Introduction to rocker panel protection
Savvy off-roaders don't go off road without skid plates and tow hooks, and Grand Cherokee off-roaders soon realize that their rocker panels need extra protection too. With the stock diameter tires and a 105 inch wheelbase, the breakover angle is a dismal 17.0 degrees according to the Jeep sales brochure, which really puts your rocker panels at risk.
Lifting your rig improves breakover angle and encourages you to tackle bigger obstacles, putting you rocker panels right back at risk. So the answer to the rocker panel protection problem is skid plates, commonly known as rock rails. Since Jeep does not offer rocker panel skid plates, you have to look to the aftermarket. There are some Nerf bars that are sturdily built and offer protection at some sacrifice to clearance due to large diameter tubes. Forget about Step Nerfs, they are not skid plates. This review is on Don-A-Vee Jeep's offering, the ROK Guard (part # rok2). These are made of heavy walled flat tube that tuck up against the bottom of the rocker panel and mount to the frame with 3/8" to 1/4" brackets, hardware included. They are so low profile that you have to look twice to see them.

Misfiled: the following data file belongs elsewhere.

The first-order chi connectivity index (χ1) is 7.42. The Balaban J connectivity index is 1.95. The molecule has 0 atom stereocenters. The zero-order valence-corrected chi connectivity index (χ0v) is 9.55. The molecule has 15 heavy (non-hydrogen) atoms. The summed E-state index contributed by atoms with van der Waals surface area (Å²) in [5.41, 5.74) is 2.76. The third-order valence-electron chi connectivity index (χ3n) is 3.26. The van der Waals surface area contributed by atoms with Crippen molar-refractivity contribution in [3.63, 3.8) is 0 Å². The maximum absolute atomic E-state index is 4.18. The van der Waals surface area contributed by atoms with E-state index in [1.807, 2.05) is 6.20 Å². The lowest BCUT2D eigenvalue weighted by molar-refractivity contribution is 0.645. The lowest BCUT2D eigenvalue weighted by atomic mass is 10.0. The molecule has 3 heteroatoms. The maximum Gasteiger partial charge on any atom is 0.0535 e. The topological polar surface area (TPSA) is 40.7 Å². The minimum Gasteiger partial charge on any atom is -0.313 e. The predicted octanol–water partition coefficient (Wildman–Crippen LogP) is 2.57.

One consideration unique to the Grand Cherokee is the Uni body construction. This lack of a separate frame limits mounting options. While the body "portion" is used in some rocker panel protection designs, attachment requires as many as 30 rivets or nut/bolt sets and is still not much stronger than the sheet metal. I bought the Rok Guard from Don A Vee for its low profile, frame- mount design. The parts I received both had slightly misaligned brackets. I doubt production tolerances on the Jeep are to blame. My resolution was to re-drill the holes to bring them into alignment with existing holes on the vehicle's exposed frame.
The front mounting point uses the same holes as the transfer case cross brace and stock bolts.
The rear mounting point is the bracket that holds the lower control arms. This spot didn't look sturdy enough, so I fabricated simple backing plates, large washers might do, for added support on the rear mounts. As usual, for me, what should have been a two-hour installation ended up as an 8-hour re-engineer and fabrication exercise, then the 2-hour installation.
The one-year analysis is that the product has held up well, and in doing its intended job, has paid for itself. There are a couple of side benefits as well. The first is that it provides suitable jack points for the Hi-Lift jack. This has come in handy when trying to re- install sway bar disconnect pins on uneven ground. Also, I effectively lowered the transfer case 1/4" by putting the forward mounting flange against the frame and the transfer case cross member under that, which also reduced some drive line noise caused by the 3.5" lift kit. Priced under $200, the ROK2 is a practical solution to one of the ZJ's shortcomings.